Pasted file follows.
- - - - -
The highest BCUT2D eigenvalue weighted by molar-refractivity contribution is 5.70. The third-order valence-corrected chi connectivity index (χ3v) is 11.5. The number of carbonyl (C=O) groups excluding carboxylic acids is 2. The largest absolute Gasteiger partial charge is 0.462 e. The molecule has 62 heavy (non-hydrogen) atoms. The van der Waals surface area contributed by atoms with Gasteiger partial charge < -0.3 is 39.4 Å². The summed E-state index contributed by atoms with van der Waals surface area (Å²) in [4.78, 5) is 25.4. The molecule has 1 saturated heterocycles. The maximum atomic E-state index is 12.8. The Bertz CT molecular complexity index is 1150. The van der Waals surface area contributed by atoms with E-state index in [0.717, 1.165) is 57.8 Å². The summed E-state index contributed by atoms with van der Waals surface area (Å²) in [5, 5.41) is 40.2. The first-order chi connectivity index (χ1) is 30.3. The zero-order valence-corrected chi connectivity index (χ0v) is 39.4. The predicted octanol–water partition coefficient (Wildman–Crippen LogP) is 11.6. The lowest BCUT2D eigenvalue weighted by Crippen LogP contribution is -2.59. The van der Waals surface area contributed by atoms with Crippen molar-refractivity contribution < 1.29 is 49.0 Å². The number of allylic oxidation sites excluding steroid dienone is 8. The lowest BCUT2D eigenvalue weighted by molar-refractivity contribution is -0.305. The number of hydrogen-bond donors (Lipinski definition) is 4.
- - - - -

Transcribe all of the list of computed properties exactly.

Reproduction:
The highest BCUT2D eigenvalue weighted by molar-refractivity contribution is 5.70. The third-order valence-corrected chi connectivity index (χ3v) is 11.5. The number of carbonyl (C=O) groups excluding carboxylic acids is 2. The largest absolute Gasteiger partial charge is 0.462 e. The molecule has 62 heavy (non-hydrogen) atoms. The van der Waals surface area contributed by atoms with Gasteiger partial charge < -0.3 is 39.4 Å². The summed E-state index contributed by atoms with van der Waals surface area (Å²) in [4.78, 5) is 25.4. The molecule has 1 saturated heterocycles. The maximum atomic E-state index is 12.8. The Bertz CT molecular complexity index is 1150. The van der Waals surface area contributed by atoms with E-state index in [0.717, 1.165) is 57.8 Å². The summed E-state index contributed by atoms with van der Waals surface area (Å²) in [5, 5.41) is 40.2. The first-order chi connectivity index (χ1) is 30.3. The zero-order valence-corrected chi connectivity index (χ0v) is 39.4. The predicted octanol–water partition coefficient (Wildman–Crippen LogP) is 11.6. The lowest BCUT2D eigenvalue weighted by Crippen LogP contribution is -2.59. The van der Waals surface area contributed by atoms with Crippen molar-refractivity contribution < 1.29 is 49.0 Å². The number of allylic oxidation sites excluding steroid dienone is 8. The lowest BCUT2D eigenvalue weighted by molar-refractivity contribution is -0.305. The number of hydrogen-bond donors (Lipinski definition) is 4.